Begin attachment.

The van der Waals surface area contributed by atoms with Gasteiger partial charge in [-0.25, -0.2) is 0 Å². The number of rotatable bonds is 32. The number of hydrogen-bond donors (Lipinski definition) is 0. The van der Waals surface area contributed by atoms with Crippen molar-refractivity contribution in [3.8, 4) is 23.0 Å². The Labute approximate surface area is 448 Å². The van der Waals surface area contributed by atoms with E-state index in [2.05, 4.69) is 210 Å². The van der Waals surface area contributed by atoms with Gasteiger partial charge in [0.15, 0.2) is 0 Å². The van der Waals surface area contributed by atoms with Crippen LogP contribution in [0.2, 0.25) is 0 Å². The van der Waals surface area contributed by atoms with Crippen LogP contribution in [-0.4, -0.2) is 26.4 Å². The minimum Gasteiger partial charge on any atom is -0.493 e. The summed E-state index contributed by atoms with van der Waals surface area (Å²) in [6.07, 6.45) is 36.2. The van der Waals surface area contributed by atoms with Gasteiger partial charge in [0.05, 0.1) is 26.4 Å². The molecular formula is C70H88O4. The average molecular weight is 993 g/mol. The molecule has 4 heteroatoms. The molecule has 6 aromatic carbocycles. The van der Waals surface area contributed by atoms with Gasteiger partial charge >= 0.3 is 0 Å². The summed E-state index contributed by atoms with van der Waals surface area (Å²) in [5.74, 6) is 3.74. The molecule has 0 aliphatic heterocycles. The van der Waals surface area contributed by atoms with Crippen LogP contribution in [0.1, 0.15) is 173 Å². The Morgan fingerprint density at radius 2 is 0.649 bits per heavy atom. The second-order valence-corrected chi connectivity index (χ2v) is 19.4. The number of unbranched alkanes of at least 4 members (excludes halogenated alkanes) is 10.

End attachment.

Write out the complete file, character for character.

The van der Waals surface area contributed by atoms with Gasteiger partial charge in [-0.25, -0.2) is 0 Å². The number of rotatable bonds is 32. The number of hydrogen-bond donors (Lipinski definition) is 0. The van der Waals surface area contributed by atoms with Crippen molar-refractivity contribution in [3.8, 4) is 23.0 Å². The Labute approximate surface area is 448 Å². The van der Waals surface area contributed by atoms with E-state index in [2.05, 4.69) is 210 Å². The van der Waals surface area contributed by atoms with Gasteiger partial charge in [0.15, 0.2) is 0 Å². The van der Waals surface area contributed by atoms with Crippen LogP contribution in [0.2, 0.25) is 0 Å². The van der Waals surface area contributed by atoms with Crippen LogP contribution in [-0.4, -0.2) is 26.4 Å². The minimum Gasteiger partial charge on any atom is -0.493 e. The summed E-state index contributed by atoms with van der Waals surface area (Å²) in [6.07, 6.45) is 36.2. The van der Waals surface area contributed by atoms with Gasteiger partial charge in [0.05, 0.1) is 26.4 Å². The molecular formula is C70H88O4. The average molecular weight is 993 g/mol. The molecule has 4 heteroatoms. The molecule has 6 aromatic carbocycles. The van der Waals surface area contributed by atoms with Gasteiger partial charge >= 0.3 is 0 Å². The summed E-state index contributed by atoms with van der Waals surface area (Å²) in [5.74, 6) is 3.74. The molecule has 0 aliphatic heterocycles. The van der Waals surface area contributed by atoms with Crippen LogP contribution in [0.1, 0.15) is 173 Å². The Morgan fingerprint density at radius 2 is 0.649 bits per heavy atom. The second-order valence-corrected chi connectivity index (χ2v) is 19.4. The number of unbranched alkanes of at least 4 members (excludes halogenated alkanes) is 10.